Agri Vehicles Insurance from Greenlands

Author Topic: which breed of sheep for us?  (Read 3129 times)


  • Joined Jul 2009
  • Kirriemuir Scotland
which breed of sheep for us?
« on: November 01, 2009, 09:42:02 pm »
Ok, its my turn to ask the question.
We would like to get a few sheep to mow our field, produce some lambs and give me some wool for spinning.
Our field is low quality highland pasture, we are 300m above sea level in the middle of Scotland and we have been planting trees in clumps around the field. The trees all have plastic tree guards on them. So we would like a few friendly sheep who will keep the grass down and add to family venture. Someone I know has offered me 4 unregistered shetland ewes and has offered to put them to a tup before we get them. The tup could either be a merino for fine wool lambs or a charolais for eating. She is talking around 40 per ewe.
I would be very grateful for any advice out there.


  • Joined Oct 2008
Re: which breed of sheep for us?
« Reply #1 on: November 02, 2009, 07:15:07 am »
thats quite a lot. we can get them for 25 from the mart and there was an add selling ten lambs at about 10 each funny how fast they went. some were between 15 -25 is the normal for shetlands up here. have a look around there maybe cheaper ones. is there no native hill breeds around your area. a shetland cow would also do the same job by the way. hey are used for this purpose in lots of places.


  • Guest
Re: which breed of sheep for us?
« Reply #2 on: November 02, 2009, 08:42:02 am »
I can't help with the sheep breed unfortunately, but you'll need to make absolutely certain that you're tree guards are robust (or preferably surrounded by chicken wire on a post) or whichever breed you choose will have a rare old time demolishing all your hard work planting  :yum:


  • Joined Mar 2009
Re: which breed of sheep for us?
« Reply #3 on: November 02, 2009, 12:41:06 pm »
Shetland sheep should be a good bet but yes they like to browse as much as graze.
If you want to get into wool perhaps merino would be nice though personally I do not like putting big rams on small sheep.
40 for in lamb ewes sounds reasonable to me.


  • Joined Aug 2009
Re: which breed of sheep for us?
« Reply #4 on: November 02, 2009, 08:55:09 pm »
Hello Kirsty

Any sheep that are hardy and used to hilly ground should be ok but please be warned - sheep will try to eat the lower branches greenery, but the worst thing they do is use them as scratching posts, and this can lead to leaning or fallen/broken trees.

I lost two weeping willows four years ago because of sheep scratching - now we have post and rail fences around the trees, about 2ft x 2ft square, to stop this  ;)

Living the Good Life and spreading the word


  • Joined Jul 2009
  • Kirriemuir Scotland
Re: which breed of sheep for us?
« Reply #5 on: November 02, 2009, 11:23:16 pm »
Thanks all - we're still debating. Fencing is the big issue again. We would need to fence at least a small paddock and as you've said, reinforce around the trees. Not sure we can afford it just now. Wish there was a cheap way to fence. Trouble is the longer we leave the big field without topping or grazing the more tussocky it gets. I resent paying a neighbouring farmer 150 to top the field. We can't afford our own tractor and 4 shetland ewes would graze it beautifully. There's nothing for it, if I can't afford to fence I'll just have to stay off work and shepherd my wee flock the old way and sit and watch them all day.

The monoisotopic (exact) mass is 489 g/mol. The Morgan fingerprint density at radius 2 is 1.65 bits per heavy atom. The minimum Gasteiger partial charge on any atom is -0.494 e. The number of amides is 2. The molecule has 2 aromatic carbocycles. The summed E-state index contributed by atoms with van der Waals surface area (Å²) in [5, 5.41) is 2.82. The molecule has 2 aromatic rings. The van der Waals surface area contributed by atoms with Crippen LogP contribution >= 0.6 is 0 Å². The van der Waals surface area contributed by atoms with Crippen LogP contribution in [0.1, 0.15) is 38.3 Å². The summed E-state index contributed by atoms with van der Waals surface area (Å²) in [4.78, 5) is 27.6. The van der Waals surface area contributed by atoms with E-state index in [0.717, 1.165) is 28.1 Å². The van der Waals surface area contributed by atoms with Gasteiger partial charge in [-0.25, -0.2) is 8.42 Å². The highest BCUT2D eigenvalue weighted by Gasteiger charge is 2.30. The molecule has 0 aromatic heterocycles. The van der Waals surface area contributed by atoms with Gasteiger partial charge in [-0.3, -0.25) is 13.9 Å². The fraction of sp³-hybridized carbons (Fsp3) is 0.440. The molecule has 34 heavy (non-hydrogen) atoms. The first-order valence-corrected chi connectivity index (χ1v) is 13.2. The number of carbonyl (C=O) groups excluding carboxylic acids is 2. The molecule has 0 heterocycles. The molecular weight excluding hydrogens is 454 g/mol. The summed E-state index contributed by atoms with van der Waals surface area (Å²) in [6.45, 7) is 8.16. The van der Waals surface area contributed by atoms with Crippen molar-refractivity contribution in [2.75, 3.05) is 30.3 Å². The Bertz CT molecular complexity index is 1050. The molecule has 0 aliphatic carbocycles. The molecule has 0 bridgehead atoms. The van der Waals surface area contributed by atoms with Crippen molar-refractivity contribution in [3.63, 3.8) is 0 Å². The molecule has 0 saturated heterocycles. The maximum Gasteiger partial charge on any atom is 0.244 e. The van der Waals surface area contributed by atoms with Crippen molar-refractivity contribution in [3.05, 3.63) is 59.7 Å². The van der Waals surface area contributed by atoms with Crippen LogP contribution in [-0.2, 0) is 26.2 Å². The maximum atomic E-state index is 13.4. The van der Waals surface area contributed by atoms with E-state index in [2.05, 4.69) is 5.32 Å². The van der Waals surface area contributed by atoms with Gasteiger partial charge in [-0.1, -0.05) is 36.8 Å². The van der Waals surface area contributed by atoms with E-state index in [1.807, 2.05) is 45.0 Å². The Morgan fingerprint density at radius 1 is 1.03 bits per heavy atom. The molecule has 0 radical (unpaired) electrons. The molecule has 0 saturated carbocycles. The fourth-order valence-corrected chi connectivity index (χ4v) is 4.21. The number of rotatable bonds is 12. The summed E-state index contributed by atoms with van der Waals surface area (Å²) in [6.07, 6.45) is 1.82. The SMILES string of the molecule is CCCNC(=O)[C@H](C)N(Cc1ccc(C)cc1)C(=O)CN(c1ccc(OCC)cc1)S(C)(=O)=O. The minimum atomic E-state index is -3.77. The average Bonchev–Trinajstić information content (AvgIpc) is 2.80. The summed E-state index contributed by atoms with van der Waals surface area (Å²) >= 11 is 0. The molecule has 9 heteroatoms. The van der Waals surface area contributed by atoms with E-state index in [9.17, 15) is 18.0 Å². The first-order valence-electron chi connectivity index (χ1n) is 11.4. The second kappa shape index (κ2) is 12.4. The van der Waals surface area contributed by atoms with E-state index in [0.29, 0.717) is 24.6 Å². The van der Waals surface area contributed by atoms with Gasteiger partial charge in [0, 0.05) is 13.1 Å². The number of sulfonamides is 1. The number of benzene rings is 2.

;) :sheep: :sheep:


  • Joined Oct 2009
Re: which breed of sheep for us?
« Reply #6 on: November 03, 2009, 03:08:31 pm »
If you haven't kept sheep before I would suggest you go for a docile easy lambing breed. I would also go for a breed that is known to taste nice and fetch a good price for the meat. Personally, I would recommend the breed I keep - Llanwenog Sheep - as they meet all those criteria. You can find out more about the breed at this link

As far as fencing goes, you could invest in electric fencing. This is a lot cheaper than permanent fencing. It also means that you can move the fence boundaries so you can "rest" part of the land - which will keep your pasture and your sheep as healthy as possible.

Llanwenogs are less likely to escape than other breeds of sheep as they have a very calm nature. You will get good money for the meat so that should pay off the cost of the electric fencing quite quickly.

All sheep, apart from the primitives, are quite expensive this year as meat prices are so high (I am told that this is due to most of our UK lamb being sent to France).  A non-primitive breed sheep will probably cost you at least 90. If you buy in the next month or so, you should be able to get ewes in-lamb.

If you decide to go for Llanwenogs, feel free to give me a shout and I will find out if any breeders close to you have any to sell.

Good luck with what ever approach you take!

Jane :sheep:


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